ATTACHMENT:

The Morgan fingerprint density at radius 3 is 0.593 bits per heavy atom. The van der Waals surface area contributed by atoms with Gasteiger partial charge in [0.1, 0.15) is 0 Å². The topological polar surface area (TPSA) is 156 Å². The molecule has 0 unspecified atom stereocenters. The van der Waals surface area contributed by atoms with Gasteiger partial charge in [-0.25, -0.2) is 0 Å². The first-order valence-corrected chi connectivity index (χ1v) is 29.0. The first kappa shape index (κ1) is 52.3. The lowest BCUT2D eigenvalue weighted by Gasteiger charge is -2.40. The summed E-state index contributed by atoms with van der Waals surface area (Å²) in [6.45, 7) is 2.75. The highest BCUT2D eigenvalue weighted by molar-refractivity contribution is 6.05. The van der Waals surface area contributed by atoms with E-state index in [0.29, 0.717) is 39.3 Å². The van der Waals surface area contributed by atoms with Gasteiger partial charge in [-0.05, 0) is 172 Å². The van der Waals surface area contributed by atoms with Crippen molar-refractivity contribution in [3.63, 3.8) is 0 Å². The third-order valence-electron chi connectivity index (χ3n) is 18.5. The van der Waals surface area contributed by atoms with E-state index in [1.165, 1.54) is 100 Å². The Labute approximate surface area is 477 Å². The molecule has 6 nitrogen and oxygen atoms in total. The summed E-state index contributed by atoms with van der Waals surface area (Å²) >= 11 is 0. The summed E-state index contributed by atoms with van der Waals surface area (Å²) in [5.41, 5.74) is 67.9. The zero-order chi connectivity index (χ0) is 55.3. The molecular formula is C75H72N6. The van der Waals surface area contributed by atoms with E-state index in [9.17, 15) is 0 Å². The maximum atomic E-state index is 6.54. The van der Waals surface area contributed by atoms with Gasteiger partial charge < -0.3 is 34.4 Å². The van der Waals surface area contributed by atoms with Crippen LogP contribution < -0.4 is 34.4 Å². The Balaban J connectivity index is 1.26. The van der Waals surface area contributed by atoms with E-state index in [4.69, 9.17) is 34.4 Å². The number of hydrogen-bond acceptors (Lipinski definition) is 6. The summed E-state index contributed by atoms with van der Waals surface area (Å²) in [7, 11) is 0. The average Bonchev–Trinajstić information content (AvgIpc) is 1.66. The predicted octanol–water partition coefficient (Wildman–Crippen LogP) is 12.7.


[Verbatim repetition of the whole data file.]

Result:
The Morgan fingerprint density at radius 3 is 0.593 bits per heavy atom. The van der Waals surface area contributed by atoms with Gasteiger partial charge in [0.1, 0.15) is 0 Å². The topological polar surface area (TPSA) is 156 Å². The molecule has 0 unspecified atom stereocenters. The van der Waals surface area contributed by atoms with Gasteiger partial charge in [-0.25, -0.2) is 0 Å². The first-order valence-corrected chi connectivity index (χ1v) is 29.0. The first kappa shape index (κ1) is 52.3. The lowest BCUT2D eigenvalue weighted by Gasteiger charge is -2.40. The summed E-state index contributed by atoms with van der Waals surface area (Å²) in [6.45, 7) is 2.75. The highest BCUT2D eigenvalue weighted by molar-refractivity contribution is 6.05. The van der Waals surface area contributed by atoms with E-state index in [0.29, 0.717) is 39.3 Å². The van der Waals surface area contributed by atoms with Gasteiger partial charge in [-0.05, 0) is 172 Å². The van der Waals surface area contributed by atoms with Crippen molar-refractivity contribution in [3.63, 3.8) is 0 Å². The third-order valence-electron chi connectivity index (χ3n) is 18.5. The van der Waals surface area contributed by atoms with E-state index in [1.165, 1.54) is 100 Å². The Labute approximate surface area is 477 Å². The molecule has 6 nitrogen and oxygen atoms in total. The summed E-state index contributed by atoms with van der Waals surface area (Å²) >= 11 is 0. The summed E-state index contributed by atoms with van der Waals surface area (Å²) in [5.41, 5.74) is 67.9. The zero-order chi connectivity index (χ0) is 55.3. The molecular formula is C75H72N6. The van der Waals surface area contributed by atoms with E-state index in [9.17, 15) is 0 Å². The maximum atomic E-state index is 6.54. The van der Waals surface area contributed by atoms with Gasteiger partial charge < -0.3 is 34.4 Å². The van der Waals surface area contributed by atoms with Crippen LogP contribution < -0.4 is 34.4 Å². The Balaban J connectivity index is 1.26. The van der Waals surface area contributed by atoms with E-state index in [4.69, 9.17) is 34.4 Å². The number of hydrogen-bond acceptors (Lipinski definition) is 6. The summed E-state index contributed by atoms with van der Waals surface area (Å²) in [7, 11) is 0. The average Bonchev–Trinajstić information content (AvgIpc) is 1.66. The predicted octanol–water partition coefficient (Wildman–Crippen LogP) is 12.7.